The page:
Fulfillment unto Righteousness
by John Drury
17) “Do not think that I have come to abolish the law or the prophets: I have come not to abolish but to fulfill. 18) For truly I say to you, until the heaven and the earth shall pass away, one iota or one tittle will in no way pass away from the law, until all has been accomplished. 19) Whoever then shall break one of the least of these commandments, and shall teach men so, will be called least in the kingdom of heaven; but whoever shall practice and teach, this one will be called great in the kingdom of heaven. 20) For I say to you, that unless your righteousness will abound above that of the scribes and Pharisees, in no way will you enter into the kingdom of heaven.”<![if !supportFootnotes]>[i]<![endif]>
In these words Jesus rebuts any accusation that he and his followers are antinomians. On the contrary, they claim to be the true followers of the law. I propose this claim to be the meaning of plhrwsai the law. Jesus has come to fulfill the law in his actions, and his disciples are to follow suit by fulfilling the law according to his interpretation of it. The “new law” which follows (5:21-7:12) is introduced by this statement of purpose: Jesus fulfills the law in deed and word so that his disciples may too have a better righteousness.
Setting the Stage
Matthew 5:17-20 can be treated as an independent formal unit. Whether the teaching originated with Matthew or contains pre-Matthean material,<![if !supportFootnotes]>[ii]<![endif]> it congeals into one coherent thought in Matthew’s Sermon on the Mount. It functions as a hinge between the introductory material of 5:3-16 and the body of the SM in 5:20-7:12. It is best understood as an introduction to Jesus’ “new law,” comprised of the following antitheses (5:21-48)<![if !supportFootnotes]>[iii]<![endif]> as well as better righteousness described in 6:1-7:12.
Before offering his new interpretation of the law, Jesus presents these “hermeneutical principles,” as Hans Dieter Betz refers to them.<![if !supportFootnotes]>[iv]<![endif]> Jesus affirms the validity of the law in the face of opposition and calls his disciples to practice the law according to his forthcoming interpretation.<![if !supportFootnotes]>[v]<![endif]> This interpretation follows familiar Rabbinic techniques.<![if !supportFootnotes]>[vi]<![endif]> Such a succinct introduction is stylistically unique. Matthew 5:17-20 poignantly sets the stage for the body of the Jesus’ interpretation of the law.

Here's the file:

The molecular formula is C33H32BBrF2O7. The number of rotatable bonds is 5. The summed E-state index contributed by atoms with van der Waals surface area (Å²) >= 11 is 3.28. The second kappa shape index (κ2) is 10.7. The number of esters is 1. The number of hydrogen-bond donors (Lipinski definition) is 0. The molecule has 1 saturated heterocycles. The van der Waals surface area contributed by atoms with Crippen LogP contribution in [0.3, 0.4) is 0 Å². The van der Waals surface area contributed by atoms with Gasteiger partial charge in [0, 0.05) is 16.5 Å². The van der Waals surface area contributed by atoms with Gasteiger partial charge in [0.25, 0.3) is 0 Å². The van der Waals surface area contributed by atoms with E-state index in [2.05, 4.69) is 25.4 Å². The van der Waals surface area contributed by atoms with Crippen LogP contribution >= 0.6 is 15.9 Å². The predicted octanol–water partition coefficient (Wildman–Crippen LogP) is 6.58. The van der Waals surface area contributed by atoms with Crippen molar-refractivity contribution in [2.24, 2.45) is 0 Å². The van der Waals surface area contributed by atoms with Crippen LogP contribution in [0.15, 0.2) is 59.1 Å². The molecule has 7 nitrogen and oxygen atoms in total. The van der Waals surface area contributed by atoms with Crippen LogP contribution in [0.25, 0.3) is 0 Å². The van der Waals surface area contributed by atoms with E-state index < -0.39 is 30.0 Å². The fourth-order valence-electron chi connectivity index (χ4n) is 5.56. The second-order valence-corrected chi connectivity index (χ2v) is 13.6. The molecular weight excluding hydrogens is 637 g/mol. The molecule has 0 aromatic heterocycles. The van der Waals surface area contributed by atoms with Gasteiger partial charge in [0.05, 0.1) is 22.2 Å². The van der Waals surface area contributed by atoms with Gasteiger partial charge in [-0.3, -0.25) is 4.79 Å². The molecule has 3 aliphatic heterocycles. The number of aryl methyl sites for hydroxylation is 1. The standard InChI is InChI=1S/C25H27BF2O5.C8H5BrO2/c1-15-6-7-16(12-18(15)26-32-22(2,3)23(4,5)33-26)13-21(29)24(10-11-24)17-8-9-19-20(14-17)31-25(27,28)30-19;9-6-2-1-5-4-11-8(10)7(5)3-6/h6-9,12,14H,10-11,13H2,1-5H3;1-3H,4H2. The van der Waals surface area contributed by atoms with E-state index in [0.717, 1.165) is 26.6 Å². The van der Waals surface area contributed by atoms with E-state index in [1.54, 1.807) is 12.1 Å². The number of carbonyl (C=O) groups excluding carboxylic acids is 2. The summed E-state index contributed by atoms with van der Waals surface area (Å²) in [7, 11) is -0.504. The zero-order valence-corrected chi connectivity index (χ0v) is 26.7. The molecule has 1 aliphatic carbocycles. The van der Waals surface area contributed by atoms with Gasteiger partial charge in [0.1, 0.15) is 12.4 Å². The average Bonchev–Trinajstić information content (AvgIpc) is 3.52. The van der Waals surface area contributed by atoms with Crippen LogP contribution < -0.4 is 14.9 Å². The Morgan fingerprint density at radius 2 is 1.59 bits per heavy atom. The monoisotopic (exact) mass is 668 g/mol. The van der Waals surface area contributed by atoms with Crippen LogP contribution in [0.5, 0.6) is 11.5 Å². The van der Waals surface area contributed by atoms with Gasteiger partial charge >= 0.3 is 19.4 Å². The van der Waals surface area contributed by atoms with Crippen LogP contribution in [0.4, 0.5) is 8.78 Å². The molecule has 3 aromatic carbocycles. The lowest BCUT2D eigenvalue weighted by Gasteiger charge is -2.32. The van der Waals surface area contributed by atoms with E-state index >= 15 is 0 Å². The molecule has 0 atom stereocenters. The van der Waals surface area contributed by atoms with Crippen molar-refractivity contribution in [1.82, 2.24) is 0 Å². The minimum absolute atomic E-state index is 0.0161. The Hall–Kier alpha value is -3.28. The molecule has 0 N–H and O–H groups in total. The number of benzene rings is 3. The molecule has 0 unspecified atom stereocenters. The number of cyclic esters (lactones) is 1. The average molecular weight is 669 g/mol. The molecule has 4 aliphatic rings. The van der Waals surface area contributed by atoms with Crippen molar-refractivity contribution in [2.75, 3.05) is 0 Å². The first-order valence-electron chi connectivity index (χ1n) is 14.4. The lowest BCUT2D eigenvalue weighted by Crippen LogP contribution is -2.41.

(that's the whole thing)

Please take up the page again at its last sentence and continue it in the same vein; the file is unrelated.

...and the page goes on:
Matthew 5:17-20 would have certainly been a key passage in the Matthean community. It could be used as both a polemic against a false understanding of their attitude toward the law as well as an apologetic for their particular approach to Judaism. These verses contain parallelisms making them easy to memorize,<![if !supportFootnotes]>[vii]<![endif]> so any member of the community would have access to these identity-forming words.
However, these words are not merely meant to repeated as a creed. Their meaning points directly to responsive action by the hearers. Jesus’ disciples are to have a better righteousness because of his fulfillment of the law. The relationship of v. 17-18 to v. 19-20 will make this clear.
Each verse of Matthew 5:17-20 may stand alone as a complete thought.<![if !supportFootnotes]>[viii]<![endif]> However, together they form a continuous argument in two movements.<![if !supportFootnotes]>[ix]<![endif]> The first movement declares Jesus’ fulfillment of the law (17-18). The second exhorts the hearers to a response of better righteousness (20). This two-part structure is signified not only by the content of the verses but also the presence of the transitional oun. The following outline exhibits this rhetorical connection:
I. Declaration of Purpose: Jesus has come to fulfill the Law (17-18)
A. Purpose Statement (17)
a Falsified Statement: Do not think that I have come
to abolish the law or the prophets
b Corrected Statement: I have come not to abolish but to fulfill.
B. Substantiating Statement: Affirmation of the Law (18)
For truly I say to you,
a Qualification: until the heaven and the earth shall pass away,
b Affirmation: one iota or one tittle will in no way pass away from the law
c Qualification: until all has been accomplished.
II. Exhortation: Do and Teach Jesus’ Fulfilled Law unto a Better Righteousness (19-20)
A. First Call: Keep the Law (19)
a Whoever then shall break one of the least of these commandments,
and shall teach men so,
b will be called least in the kingdom of heaven;
c’ but whoever shall practice and teach,
d’ this one will be called great in the kingdom of heaven.
B. Second Call: Better Righteousness (20)